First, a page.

The Advocate The Student News Site of Albuquerque Academy Thu, 20 Feb 2020 21:06:47 +0000 en-US hourly 1 Your Ideal Academy Wed, 19 Feb 2020 22:15:44 +0000 When you think of Albuquerque Academy, what’s the first thing that comes to mind? Laughing with your friends in the commons? Asking a question in your favorite class? Maybe you imagine your fifth-grade self excitedly grinning as you scan down an acceptance letter, or your parents in the other room, talking in low voices about how – or even if – they can actually afford the tuition. Whether your feelings were of joy or nervousness, whether your memories are pleasant or difficult, each of us brings a set of expectations to our first days at the Academy.

We can absolutely improve inclusion. Moving from diversity – okay, now we have a lot of people from a lot of different backgrounds – into making sure that everyone feels like they belong. That’s the next level.”

— Jade Valenzuela '03, Director of Diversity and Inclusion

Through listening to the voices of Academy faculty and students about a wide range of topics, The Advocate got a glimpse into what the Academy is doing well and where it could improve. Not only do these impressions foster a list of advantages and disadvantages, but they also prompt the question: what would the ideal Academy look like for students and faculty?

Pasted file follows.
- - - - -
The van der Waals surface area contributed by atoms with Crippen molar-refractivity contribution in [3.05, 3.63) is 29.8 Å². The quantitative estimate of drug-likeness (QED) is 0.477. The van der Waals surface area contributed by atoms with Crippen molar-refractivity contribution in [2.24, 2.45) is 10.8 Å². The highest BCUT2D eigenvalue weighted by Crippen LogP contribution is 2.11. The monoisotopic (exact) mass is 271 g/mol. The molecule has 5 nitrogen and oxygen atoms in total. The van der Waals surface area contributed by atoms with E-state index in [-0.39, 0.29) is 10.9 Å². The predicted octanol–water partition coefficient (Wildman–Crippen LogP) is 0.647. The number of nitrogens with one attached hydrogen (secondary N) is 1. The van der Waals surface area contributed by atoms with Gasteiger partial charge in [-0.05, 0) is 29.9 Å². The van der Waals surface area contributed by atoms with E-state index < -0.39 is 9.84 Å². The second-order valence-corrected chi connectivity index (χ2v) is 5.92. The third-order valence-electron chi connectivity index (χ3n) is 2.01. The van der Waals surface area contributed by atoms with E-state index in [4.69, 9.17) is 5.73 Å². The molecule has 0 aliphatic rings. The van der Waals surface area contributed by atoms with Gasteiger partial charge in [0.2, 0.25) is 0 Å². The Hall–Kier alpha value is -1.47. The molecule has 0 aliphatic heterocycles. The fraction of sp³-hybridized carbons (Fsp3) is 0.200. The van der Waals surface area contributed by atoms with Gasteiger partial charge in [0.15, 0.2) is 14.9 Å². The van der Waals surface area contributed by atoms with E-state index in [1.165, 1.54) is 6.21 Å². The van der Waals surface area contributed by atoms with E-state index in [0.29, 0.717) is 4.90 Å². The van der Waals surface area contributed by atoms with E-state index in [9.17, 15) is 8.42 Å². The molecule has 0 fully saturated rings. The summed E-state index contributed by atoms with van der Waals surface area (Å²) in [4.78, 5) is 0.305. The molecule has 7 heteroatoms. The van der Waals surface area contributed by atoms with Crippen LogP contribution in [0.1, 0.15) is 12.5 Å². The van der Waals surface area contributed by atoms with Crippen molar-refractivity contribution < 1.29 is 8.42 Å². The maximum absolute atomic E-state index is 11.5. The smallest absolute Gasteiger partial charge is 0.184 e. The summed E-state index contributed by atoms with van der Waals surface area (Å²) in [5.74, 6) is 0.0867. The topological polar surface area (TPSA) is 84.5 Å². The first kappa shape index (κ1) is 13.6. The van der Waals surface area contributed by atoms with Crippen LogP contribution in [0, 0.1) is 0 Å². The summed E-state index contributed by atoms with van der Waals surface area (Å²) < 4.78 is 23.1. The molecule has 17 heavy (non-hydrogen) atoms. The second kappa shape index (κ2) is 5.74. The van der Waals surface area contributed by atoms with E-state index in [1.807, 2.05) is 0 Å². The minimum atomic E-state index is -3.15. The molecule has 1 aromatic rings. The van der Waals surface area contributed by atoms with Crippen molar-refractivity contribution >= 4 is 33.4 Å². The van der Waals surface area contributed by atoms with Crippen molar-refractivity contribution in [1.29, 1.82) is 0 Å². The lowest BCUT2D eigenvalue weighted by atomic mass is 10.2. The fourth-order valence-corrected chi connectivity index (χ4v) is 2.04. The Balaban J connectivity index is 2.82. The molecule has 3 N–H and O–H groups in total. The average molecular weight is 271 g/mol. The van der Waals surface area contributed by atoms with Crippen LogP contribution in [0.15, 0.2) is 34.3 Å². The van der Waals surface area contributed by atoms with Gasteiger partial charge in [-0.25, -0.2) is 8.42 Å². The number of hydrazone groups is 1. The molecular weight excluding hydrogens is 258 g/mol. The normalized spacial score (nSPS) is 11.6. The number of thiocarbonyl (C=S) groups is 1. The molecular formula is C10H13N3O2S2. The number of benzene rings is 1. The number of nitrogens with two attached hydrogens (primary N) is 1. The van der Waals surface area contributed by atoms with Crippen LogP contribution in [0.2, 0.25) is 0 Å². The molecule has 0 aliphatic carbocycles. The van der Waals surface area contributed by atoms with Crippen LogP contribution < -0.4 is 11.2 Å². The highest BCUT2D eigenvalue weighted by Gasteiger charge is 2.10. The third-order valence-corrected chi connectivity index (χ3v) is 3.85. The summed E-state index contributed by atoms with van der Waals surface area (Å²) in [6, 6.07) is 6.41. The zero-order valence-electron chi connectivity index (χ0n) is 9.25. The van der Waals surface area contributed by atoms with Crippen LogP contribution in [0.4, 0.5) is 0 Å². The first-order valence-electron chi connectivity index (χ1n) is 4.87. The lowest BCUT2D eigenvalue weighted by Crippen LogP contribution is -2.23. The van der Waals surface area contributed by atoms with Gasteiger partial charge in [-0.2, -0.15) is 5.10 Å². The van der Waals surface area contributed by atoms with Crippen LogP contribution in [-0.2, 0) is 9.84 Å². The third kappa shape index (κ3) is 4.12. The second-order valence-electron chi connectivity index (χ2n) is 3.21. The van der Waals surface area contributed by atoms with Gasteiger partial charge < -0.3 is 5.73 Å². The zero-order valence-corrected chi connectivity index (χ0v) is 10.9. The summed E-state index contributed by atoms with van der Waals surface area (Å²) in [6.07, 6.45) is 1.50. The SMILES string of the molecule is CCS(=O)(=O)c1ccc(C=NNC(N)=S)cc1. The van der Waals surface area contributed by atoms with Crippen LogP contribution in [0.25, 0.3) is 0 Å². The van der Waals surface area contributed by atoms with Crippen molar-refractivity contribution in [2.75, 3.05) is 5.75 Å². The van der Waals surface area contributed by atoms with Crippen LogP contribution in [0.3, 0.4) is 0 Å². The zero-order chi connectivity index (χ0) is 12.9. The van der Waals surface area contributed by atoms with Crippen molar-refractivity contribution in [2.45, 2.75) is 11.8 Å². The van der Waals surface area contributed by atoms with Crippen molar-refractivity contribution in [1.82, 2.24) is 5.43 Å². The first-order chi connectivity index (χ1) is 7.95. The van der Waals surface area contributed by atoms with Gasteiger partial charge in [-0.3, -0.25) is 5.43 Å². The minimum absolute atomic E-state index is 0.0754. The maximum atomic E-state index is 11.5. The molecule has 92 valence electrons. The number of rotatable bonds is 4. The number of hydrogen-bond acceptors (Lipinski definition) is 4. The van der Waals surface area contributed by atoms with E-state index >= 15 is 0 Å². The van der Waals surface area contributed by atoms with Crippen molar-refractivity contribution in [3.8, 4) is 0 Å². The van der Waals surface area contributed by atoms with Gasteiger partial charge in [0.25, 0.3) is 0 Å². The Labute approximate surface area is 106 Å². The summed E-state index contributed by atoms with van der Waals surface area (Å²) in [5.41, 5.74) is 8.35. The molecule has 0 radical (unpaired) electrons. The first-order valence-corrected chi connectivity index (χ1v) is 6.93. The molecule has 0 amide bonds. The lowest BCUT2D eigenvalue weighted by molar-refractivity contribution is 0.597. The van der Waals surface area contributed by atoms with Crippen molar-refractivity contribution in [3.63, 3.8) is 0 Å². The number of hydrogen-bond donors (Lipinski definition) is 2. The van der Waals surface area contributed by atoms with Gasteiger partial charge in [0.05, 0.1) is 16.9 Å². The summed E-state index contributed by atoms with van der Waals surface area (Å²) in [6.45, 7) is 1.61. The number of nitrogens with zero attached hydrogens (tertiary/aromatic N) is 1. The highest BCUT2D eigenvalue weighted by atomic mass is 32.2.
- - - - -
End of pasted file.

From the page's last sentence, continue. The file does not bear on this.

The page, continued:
One consistent answer among several of our interviewees was the hope for improved connection and community integration, via both financial aid and outreach programs. When asked what he would change about the Academy if he could, Brett DePonte ‘25, said, “I would change how the 6th and 7th-grade breaks work… [to] allow both grades to visit each other at the same time for 15 minutes each day of school, instead of different times for each grade level.” This desire for an improved system of outreach seems to go beyond scheduling changes. Aidan Mckinley ‘21 commented, “I know Academy tries to be involved [in the community], but I think we can do more to integrate ourselves into the city and other schools.” After some consideration, Addison Fulton ‘22 said, “We have a reputation for prestige, but it keeps people away from the Academy. So, my ideal of Academy is one with more money funneled towards financial aid and outreach programs so we can have a more diverse school — racially, culturally, and financially.” However, students weren’t the only ones who felt this way. Long-time faculty member, teacher, and mentor Laurie Thomas supported this same idea, saying, “Ultimately, I’d like to see more scholarship funds available across the board for both low and middle-income families, and more connection and communication between the lower school and upper school, as I think there are a lot of untapped opportunities for mentorship and relationships there.”